Health & Fitness

Teens and the morning after pill

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Two weeks ago, a federal judge ordered the U.S. Food and Drug Administration to allow 17-year-olds to buy the emergency contraceptive pill Plan B without a prescription and to consider allowing such purchases by younger girls as well. Previously, the agency had set 18 as the cutoff age, meaning younger girls had to consult a doctor to get the pill.

The FDA is reviewing the court's decision, spokeswoman Rita Chappelle says. The agency can comply with the order or appeal the decision, says lawyer Ralph Hall, a professor at the University of Minnesota Law School in Minneapolis with expertise in drug regulation. With an appeal, the ordered change could be delayed.

Facing a potentially fundamental change in how this nation approaches contraceptives for girls and young women, we look at what Plan B does, and doesn't, do -- and the controversy about restrictions on access.

Commonly known as the "morning after pill," Plan B works largely by preventing ovulation. If the ovary doesn't release an egg, that egg can't be fertilized by any sperm waiting to meet it. The pill also might hinder sperm travel by thickening mucus secretions and inhibit implantation by affecting the uterine lining.


FOR THE RECORD:
Plan B contraceptive: An article in Monday's Health section about teenagers and the morning-after pill said a recent Los Angeles County Department of Public Health survey found that nearly 25% of pharmacies were providing emergency contraception to teens without a prescription. The study was conducted by UC San Francisco researchers and referred to pharmacies statewide. —


Studies show the effectiveness of Plan B to be about 89% if treatment is started within three days. Emergency contraception, however, is not as effective at preventing pregnancy as regular use of condoms or birth control pills. Nor does it protect against sexually transmitted diseases.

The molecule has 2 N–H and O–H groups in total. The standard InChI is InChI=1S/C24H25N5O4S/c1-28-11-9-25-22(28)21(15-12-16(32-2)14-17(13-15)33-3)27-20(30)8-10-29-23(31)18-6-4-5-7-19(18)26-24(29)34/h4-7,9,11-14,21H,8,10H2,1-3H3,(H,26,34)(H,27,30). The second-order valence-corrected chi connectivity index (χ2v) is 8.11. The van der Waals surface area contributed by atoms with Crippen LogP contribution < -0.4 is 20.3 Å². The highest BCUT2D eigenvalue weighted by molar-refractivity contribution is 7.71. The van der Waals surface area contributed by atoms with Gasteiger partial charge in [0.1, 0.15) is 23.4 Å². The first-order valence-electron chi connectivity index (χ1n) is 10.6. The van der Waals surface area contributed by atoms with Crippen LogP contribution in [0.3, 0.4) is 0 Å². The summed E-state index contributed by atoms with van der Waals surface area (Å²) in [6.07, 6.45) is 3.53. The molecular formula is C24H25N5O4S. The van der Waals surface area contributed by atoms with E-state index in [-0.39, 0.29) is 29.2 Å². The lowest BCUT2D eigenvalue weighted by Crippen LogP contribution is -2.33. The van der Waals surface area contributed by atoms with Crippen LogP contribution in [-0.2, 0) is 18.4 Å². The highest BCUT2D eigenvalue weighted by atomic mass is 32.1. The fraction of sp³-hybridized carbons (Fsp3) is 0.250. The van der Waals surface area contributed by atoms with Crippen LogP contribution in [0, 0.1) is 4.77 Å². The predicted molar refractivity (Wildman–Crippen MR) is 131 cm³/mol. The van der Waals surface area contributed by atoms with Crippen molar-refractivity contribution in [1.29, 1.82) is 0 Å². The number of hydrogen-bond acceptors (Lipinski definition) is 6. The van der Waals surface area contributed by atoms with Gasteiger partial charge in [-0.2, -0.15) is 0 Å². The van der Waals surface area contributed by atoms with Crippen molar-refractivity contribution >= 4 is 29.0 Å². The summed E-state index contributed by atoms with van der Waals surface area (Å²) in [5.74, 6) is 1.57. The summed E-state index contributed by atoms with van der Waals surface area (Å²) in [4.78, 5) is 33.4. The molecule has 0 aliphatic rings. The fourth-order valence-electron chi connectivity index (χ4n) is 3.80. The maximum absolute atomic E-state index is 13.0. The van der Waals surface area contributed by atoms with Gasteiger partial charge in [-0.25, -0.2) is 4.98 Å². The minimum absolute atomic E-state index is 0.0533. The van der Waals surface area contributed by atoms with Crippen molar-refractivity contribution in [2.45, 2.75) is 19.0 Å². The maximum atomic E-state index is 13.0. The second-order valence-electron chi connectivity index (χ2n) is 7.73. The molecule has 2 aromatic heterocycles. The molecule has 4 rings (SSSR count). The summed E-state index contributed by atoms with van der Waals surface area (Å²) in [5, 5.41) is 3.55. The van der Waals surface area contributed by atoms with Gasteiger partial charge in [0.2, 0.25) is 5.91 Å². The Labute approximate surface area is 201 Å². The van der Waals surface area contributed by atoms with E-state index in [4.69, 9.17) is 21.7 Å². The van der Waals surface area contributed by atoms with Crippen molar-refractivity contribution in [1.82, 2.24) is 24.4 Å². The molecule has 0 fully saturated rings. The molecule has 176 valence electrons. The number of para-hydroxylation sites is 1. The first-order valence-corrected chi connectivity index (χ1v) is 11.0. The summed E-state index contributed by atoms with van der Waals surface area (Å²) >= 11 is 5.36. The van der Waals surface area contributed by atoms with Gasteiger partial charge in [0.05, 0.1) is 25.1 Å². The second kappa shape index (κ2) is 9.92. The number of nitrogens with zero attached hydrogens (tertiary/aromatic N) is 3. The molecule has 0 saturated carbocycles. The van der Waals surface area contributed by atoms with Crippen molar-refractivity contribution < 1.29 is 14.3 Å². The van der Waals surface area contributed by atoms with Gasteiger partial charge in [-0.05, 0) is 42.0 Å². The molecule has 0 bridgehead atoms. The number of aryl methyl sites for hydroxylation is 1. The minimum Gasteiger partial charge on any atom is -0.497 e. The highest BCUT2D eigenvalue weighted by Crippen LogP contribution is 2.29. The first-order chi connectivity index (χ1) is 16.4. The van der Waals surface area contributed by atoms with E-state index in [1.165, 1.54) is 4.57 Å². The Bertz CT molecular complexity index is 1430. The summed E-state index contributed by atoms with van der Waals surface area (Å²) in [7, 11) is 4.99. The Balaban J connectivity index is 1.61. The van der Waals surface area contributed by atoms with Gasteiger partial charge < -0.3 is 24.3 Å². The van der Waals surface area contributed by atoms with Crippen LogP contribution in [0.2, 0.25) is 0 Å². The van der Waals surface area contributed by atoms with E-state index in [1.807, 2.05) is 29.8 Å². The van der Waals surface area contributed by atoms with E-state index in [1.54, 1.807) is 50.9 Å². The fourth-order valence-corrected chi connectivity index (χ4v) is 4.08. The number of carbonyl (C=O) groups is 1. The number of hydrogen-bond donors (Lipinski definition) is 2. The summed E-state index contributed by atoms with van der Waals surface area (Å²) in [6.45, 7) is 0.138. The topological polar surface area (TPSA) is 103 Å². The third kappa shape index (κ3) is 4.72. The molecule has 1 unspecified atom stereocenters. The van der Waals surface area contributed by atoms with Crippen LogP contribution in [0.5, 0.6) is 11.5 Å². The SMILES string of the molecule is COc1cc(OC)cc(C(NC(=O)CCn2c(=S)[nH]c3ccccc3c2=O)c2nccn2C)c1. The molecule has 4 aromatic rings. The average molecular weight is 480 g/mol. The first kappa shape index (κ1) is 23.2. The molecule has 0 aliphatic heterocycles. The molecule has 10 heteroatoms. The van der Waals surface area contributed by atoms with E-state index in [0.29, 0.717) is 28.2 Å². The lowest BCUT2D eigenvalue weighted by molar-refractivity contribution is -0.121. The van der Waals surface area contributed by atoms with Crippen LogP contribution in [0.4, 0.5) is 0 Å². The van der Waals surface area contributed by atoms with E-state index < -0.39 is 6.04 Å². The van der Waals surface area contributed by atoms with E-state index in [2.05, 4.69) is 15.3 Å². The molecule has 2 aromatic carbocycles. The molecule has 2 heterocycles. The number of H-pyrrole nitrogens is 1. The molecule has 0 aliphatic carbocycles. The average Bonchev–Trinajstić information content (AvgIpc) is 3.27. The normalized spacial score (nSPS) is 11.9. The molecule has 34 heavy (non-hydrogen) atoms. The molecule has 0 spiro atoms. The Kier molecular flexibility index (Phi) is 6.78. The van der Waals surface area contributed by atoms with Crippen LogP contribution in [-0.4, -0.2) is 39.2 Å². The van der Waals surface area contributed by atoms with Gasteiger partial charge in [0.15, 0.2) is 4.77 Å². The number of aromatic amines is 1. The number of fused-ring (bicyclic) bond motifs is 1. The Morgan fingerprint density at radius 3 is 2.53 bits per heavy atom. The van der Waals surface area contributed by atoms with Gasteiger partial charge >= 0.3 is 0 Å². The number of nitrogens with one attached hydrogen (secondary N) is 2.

Groups that support increased access to emergency contraception, such as the Center for Reproductive Rights, say the court's decision puts science ahead of politics. They also say it could reduce unplanned pregnancies and abortions.

Groups that oppose increased access, such as the Family Research Council, say it could increase promiscuity.

When the drug's maker, Barr Pharmaceuticals, applied for over-the-counter status in 2003, two scientific advisory committees for the FDA found that the pill was safe and that it could be used appropriately by patients -- key factors in approving a switch to over-the-counter from prescription.

The recent ruling took the FDA to task for allowing politics and ideology to trump the scientific evidence, particularly in choosing the threshold age of 18. It's very rare for a court to impose on the agency's authority, Hall says, rather than ordering more review. But in this case, the evidence for safety in 17-year-olds, at least, was on record and very clear. Nine states, including California, allow over-the-counter sales of Plan B to minors by trained pharmacists. A recent survey done by the L.A. County Department of Public Health found that nearly 25% of pharmacies had pharmacists who had taken the necessary training and thus were providing emergency contraception to teens without a prescription, according to Dr. Susie Baldwin, chief of the health assessment unit there.

Scientific evidence supports making the pill available over the counter to all ages. Officially, the FDA cited insufficient evidence for safety in younger teens, but many doctors pooh-pooh that claim. "That means there wasn't enough data studying Plan B in teenagers specifically," says Dr. Robert Kauffman, professor and director of reproductive medicine and infertility at Texas Tech University Health Sciences Center in Amarillo, who has written about emergency contraception.

A one-month course of birth control pills containing the synthetic progestin levonorgestrel (the key ingredient in most morning-after pills) delivers higher doses than the amount in a single packet of Plan B, Kauffman says. "If birth control pills have not proven to be dangerous in teenagers, why would Plan B?" Oral contraceptives have 100 to 150 micrograms of levonorgestrel per pill; the emergency contraceptive has two 750 microgram levonorgestrel pills, to be taken 12 hours apart.

"When Tylenol went over the counter, nobody questioned its safety in adolescent women," says Dr. Anita Nelson, professor of obstetrics and gynecology at Harbor-UCLA Medical Center. Nelson dismisses concerns about developing girls taking hormones. Side effects associated with long-term use of birth control pills are related to the estrogen in those pills and have been greatly minimized with low-dose formulations. Further, Plan B does not contain estrogen.

health@latimes.com

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